A few questions have come up regarding the latest challenge, the Cloth Wipe Challenge 2009. So, I've updated the content from a few posts that I put up over the years explaining some of the details.
The whole famdamily issue
If you are dubious about washing cloth wipes for six people in your household, then just try them yourself. No one said you had to drag family and friends into this. In our household, the kids don't use cloth wipes yet as they are too young and we would be spending far more in plumbing bills than we would be saving by having them use cloth.
Maybe when they are a little older and pay more attention to what should and shouldn't go in the toilet we'll have them use cloth. In the meantime, we risk just flushing the benefits down the toilet. So to speak. Anyway, just start small and see how it goes.
What about shared bathrooms with roommates?
If you live with other people who aren't as enthused about it as you, it's a little more difficult, but not undoable. You just need to be a bit more sneaky and run a covert cloth wipe operation. I would suggest going for #1 only - it will be easier to hide. Find a container of some sort and hide it under the sink somewhere. You can always go for some cammo patterned cloth remnants.
Even if someone asks you what it is, it won't be readily obvious what you're doing. Feel free to tell them, or just say you use them for cleaning your armpits or some other misdirection. It won't totally gross them out but it will keep them from fiddling with your wipes.
It's going to create too much laundry
Umm, unless you are repurposing ship's sails in their original size, you won't be generating much laundry. For #1 use for two people, we wash the "pee pads", as my mom calls them, a couple times a week. We just throw them in with the rest of the laundry and they don't take up any more space than a small t-shirt. The water usage and soap is negligible. You'll find you won't need a very big piece to do the job as cloth is way more absorbent than TP.
Why don't you try the "hand and water method"?
By gum, if you've got spunk enough to do that, be my guest. I just have a few words for you: fingernails and fecal matter. Someone brought up the whole drying after the rinse cycle issue and, unless you've got time to air dry, you're ending up using a cloth to dry, no?
How much does it cost to get setup? - Outside of the initial investment in wipes (see my doin' it on the cheap post), the costs beyond that are for a container to put the wipes in (if you use one) and whatever cleaning agent you use. If you are washing them with other stuff, the amount of detergent used over the course of a year is pretty small. On the other hand, toilet paper is expensive, especially if you are springing for 100% recycled toilet paper.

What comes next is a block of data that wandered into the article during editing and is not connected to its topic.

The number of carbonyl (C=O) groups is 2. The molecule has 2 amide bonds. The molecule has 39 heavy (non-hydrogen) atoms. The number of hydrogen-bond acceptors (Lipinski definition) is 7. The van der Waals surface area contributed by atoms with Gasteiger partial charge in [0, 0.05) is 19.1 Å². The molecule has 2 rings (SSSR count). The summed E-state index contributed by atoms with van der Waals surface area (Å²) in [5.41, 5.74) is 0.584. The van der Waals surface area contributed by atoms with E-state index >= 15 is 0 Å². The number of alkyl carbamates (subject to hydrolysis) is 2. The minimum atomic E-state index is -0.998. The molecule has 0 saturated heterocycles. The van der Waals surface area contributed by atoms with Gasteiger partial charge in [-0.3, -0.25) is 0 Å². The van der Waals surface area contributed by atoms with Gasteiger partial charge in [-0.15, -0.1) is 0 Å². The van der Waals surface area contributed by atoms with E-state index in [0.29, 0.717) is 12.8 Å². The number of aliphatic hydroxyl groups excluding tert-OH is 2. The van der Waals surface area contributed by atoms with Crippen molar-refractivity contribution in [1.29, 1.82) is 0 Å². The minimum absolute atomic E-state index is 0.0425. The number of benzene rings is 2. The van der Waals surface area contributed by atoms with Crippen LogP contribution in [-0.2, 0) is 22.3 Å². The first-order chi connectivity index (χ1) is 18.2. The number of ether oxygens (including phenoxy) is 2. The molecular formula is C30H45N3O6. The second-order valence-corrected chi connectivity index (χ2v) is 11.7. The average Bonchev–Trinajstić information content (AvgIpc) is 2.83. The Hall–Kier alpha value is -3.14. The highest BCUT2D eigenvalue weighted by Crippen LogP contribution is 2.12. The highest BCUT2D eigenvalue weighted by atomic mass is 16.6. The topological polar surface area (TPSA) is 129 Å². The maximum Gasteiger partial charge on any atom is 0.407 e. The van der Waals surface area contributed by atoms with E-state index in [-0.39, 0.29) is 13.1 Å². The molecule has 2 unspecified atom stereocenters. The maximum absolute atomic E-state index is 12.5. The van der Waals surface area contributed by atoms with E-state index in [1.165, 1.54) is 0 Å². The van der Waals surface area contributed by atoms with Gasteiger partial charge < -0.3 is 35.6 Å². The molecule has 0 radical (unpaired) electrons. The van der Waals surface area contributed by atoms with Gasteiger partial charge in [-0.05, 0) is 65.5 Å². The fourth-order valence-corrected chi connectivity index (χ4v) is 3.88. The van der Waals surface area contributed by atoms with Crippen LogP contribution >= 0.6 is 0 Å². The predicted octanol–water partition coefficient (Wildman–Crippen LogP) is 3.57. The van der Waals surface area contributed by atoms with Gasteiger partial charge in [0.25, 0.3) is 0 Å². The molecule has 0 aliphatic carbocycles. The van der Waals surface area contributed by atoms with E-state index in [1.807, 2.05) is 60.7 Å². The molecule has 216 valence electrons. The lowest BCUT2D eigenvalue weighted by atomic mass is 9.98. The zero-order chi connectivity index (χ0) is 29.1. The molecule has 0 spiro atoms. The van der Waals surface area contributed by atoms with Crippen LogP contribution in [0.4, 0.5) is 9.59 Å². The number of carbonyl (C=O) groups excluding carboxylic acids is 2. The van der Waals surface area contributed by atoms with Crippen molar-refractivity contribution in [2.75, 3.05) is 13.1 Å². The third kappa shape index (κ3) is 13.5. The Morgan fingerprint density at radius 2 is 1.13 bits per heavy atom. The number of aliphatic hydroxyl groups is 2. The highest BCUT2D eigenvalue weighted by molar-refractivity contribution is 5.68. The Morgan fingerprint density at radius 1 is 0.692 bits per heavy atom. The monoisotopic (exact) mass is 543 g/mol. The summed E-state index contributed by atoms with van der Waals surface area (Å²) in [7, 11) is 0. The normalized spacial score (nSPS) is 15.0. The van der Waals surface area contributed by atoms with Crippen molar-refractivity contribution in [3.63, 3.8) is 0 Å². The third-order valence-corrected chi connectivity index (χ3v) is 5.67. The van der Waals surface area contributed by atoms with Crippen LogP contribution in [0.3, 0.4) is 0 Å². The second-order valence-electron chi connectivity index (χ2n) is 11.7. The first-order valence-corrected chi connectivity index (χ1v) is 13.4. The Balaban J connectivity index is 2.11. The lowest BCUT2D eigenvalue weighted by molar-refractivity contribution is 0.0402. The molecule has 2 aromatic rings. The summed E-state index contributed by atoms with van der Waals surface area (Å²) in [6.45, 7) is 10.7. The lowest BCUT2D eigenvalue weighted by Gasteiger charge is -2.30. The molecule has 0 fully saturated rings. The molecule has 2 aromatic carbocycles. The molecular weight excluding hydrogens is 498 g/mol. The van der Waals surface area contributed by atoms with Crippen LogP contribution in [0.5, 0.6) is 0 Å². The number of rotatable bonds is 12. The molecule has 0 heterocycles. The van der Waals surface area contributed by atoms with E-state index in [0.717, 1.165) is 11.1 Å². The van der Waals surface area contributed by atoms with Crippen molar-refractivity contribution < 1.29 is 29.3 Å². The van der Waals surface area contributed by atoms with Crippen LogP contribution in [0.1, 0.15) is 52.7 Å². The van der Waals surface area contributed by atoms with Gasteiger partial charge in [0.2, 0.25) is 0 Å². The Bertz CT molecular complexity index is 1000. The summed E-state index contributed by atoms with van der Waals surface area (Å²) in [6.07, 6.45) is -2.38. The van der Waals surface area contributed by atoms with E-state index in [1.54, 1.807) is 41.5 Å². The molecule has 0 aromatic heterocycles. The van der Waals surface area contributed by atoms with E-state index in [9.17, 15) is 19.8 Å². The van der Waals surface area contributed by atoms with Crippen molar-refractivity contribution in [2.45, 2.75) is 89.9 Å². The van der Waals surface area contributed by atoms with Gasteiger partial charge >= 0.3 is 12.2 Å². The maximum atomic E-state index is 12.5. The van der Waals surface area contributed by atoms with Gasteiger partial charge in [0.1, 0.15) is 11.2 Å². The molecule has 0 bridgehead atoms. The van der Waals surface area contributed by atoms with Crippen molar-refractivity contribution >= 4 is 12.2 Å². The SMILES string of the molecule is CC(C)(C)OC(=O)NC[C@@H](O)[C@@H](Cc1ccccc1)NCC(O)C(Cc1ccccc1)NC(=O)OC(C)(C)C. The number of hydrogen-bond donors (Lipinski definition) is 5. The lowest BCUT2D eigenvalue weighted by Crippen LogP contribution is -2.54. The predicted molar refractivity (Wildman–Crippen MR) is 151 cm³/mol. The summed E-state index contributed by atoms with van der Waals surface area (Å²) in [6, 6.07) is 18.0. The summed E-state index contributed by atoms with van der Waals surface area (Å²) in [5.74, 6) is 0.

Is it more comfortable than using super Charmin? - OMG, I cannot even describe how much more comfortable it is to wipe using 100% cotton flannel than even the softest of Charminy TPs. Now compare that to the relative scratchitude of some recycled toilet papers. Enough said.
What's the environmental impact of washing the wipes? - This is the big one so I've broken it down.
a. Energy - Yes, washing cloth wipes does require some extra energy in your washing machine, but unless you are using a million wipes a week, there's no way you're going to fill up your machine. So just throw them in with your other stuff. #1 wipes can go in with anything (except maybe kitchen towels) and #2 wipes can go in with towels or the like. They don't take up much space. Really.
b. Water - Again, washing cloth wipes requires some water, but if you're throwing them in with a load of other stuff, it's fairly negligible.
Compare the minimal energy and water usage at home with how much water and energy is used in the production of toilet paper. It's a pretty water and energy intensive process. Even recycled toilet paper uses a lot more of both than what your using with cloth wipes.
c. Natural Resources - If you're not using recycled toilet paper, the amount of trees saved is equivalent to that little pile of cloth you have at the end of the day. Add into both regular or recycled TP extra waste in processing. Plus, don't forget the other natural resources used like water and energy (minus whatever went into making the cloth, amortized over time). You can also throw in the harm caused by whatever chemicals are used in the processing (most likely bleach).
In sum, the benefits are: you win with cost savings and comfort (with minimal extra work) and the environment wins every time you wipe!
In the next post, I'll go into more detail about the cloth wipe setup.